Possible Solutions to These Issues

There are few easy answers to the problem of unequal pay in sports that’s gender-based. Governing bodies argue that women’s sports don’t generate the dollar amounts based on ticket sales that men’s sports do. They also claim that the ratings aren’t the same for a WNBA game, for example, as they are for an NBA game.

Those are valid arguments, but they become moot when you take into account that these women are putting their health on the line playing games that inherently carry a high injury risk. That is true, regardless of gender.

Other than a renegotiation of base pay, one way that female athletes might be able to generate more income would be through performance-based contracts that are incentive-laden. That is one way that male sports stars receive an incentive to perform at a high level.

Getting part of TV game revenue might also be an option. Up till this point, it is almost inconceivable that athletes should share in TV advertising revenue that traditionally goes to the governing body, which serves the team owners.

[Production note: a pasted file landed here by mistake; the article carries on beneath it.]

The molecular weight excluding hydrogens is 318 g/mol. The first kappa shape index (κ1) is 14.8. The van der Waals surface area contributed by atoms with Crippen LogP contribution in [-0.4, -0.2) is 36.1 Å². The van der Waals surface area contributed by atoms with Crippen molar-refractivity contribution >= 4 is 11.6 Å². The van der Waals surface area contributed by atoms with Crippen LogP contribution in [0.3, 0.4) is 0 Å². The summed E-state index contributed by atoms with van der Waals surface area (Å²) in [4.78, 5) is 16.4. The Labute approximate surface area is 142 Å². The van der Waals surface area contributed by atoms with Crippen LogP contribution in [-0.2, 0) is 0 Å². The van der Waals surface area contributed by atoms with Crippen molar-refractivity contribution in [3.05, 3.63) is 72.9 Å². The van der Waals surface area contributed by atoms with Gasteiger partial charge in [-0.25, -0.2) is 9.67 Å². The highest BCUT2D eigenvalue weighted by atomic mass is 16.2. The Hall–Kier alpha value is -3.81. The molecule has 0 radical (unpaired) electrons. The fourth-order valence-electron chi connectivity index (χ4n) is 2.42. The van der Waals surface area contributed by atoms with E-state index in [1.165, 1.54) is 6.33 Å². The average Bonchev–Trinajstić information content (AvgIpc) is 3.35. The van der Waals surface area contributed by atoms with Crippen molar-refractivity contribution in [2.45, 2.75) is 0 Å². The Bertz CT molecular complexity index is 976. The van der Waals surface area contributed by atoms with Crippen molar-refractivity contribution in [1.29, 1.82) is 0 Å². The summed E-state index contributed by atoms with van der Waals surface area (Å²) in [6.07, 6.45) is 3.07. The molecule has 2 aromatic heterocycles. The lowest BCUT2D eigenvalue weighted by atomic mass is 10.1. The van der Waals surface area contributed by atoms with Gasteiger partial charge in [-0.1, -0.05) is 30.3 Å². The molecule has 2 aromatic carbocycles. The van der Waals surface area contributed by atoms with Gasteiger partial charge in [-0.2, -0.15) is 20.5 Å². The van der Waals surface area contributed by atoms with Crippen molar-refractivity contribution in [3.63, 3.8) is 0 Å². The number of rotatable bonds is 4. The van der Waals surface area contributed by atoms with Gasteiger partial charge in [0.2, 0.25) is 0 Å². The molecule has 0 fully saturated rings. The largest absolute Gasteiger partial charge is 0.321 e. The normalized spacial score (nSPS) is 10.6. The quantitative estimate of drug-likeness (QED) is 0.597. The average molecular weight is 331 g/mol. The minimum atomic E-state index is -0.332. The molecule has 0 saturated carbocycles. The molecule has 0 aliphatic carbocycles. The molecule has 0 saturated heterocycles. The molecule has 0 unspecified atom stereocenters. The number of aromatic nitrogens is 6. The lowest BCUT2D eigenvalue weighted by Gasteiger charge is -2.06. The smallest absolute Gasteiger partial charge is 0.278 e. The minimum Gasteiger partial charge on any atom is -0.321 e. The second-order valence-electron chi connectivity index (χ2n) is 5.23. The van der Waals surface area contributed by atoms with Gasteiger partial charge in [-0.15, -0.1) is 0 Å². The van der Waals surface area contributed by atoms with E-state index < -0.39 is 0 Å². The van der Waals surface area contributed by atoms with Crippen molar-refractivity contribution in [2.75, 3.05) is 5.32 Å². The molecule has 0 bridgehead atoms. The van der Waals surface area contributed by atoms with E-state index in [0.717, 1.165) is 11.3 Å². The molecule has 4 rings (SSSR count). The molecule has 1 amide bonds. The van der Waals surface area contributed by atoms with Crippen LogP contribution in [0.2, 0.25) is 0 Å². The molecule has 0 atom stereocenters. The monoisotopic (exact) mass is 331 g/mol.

Failing those steps, it is by no means clear the best path toward sports gender pay equality. At the US women’s soccer team parade following the World Cup, the crowd chanted “equal pay,” and the players commented about it afterward.

It seems that public opinion is on their side. The USWNT, in particular, can’t possibly be better ambassadors for their sport than they already are. However, team owner greed seems infinite sometimes, and court intervention might be the only way for there to be substantive action on this issue.